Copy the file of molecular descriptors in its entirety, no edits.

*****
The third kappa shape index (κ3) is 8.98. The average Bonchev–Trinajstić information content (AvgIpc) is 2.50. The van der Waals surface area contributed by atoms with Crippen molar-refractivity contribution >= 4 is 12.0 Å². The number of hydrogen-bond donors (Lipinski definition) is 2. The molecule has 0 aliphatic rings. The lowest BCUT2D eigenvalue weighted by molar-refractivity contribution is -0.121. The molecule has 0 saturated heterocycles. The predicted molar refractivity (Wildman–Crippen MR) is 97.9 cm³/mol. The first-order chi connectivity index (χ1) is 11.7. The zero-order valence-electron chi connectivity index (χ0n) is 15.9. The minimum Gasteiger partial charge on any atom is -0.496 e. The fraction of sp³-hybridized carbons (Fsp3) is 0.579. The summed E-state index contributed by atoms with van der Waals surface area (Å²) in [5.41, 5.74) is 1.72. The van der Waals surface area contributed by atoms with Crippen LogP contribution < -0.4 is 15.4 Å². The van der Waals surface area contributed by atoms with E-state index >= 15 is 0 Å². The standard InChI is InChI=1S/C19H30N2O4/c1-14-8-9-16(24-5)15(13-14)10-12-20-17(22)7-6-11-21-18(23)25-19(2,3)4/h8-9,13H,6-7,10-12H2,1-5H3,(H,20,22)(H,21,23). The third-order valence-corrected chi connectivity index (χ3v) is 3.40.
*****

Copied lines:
The third kappa shape index (κ3) is 8.98. The average Bonchev–Trinajstić information content (AvgIpc) is 2.50. The van der Waals surface area contributed by atoms with Crippen molar-refractivity contribution >= 4 is 12.0 Å². The number of hydrogen-bond donors (Lipinski definition) is 2. The molecule has 0 aliphatic rings. The lowest BCUT2D eigenvalue weighted by molar-refractivity contribution is -0.121. The molecule has 0 saturated heterocycles. The predicted molar refractivity (Wildman–Crippen MR) is 97.9 cm³/mol. The first-order chi connectivity index (χ1) is 11.7. The zero-order valence-electron chi connectivity index (χ0n) is 15.9. The minimum Gasteiger partial charge on any atom is -0.496 e. The fraction of sp³-hybridized carbons (Fsp3) is 0.579. The summed E-state index contributed by atoms with van der Waals surface area (Å²) in [5.41, 5.74) is 1.72. The van der Waals surface area contributed by atoms with Crippen LogP contribution < -0.4 is 15.4 Å². The van der Waals surface area contributed by atoms with E-state index >= 15 is 0 Å². The standard InChI is InChI=1S/C19H30N2O4/c1-14-8-9-16(24-5)15(13-14)10-12-20-17(22)7-6-11-21-18(23)25-19(2,3)4/h8-9,13H,6-7,10-12H2,1-5H3,(H,20,22)(H,21,23). The third-order valence-corrected chi connectivity index (χ3v) is 3.40.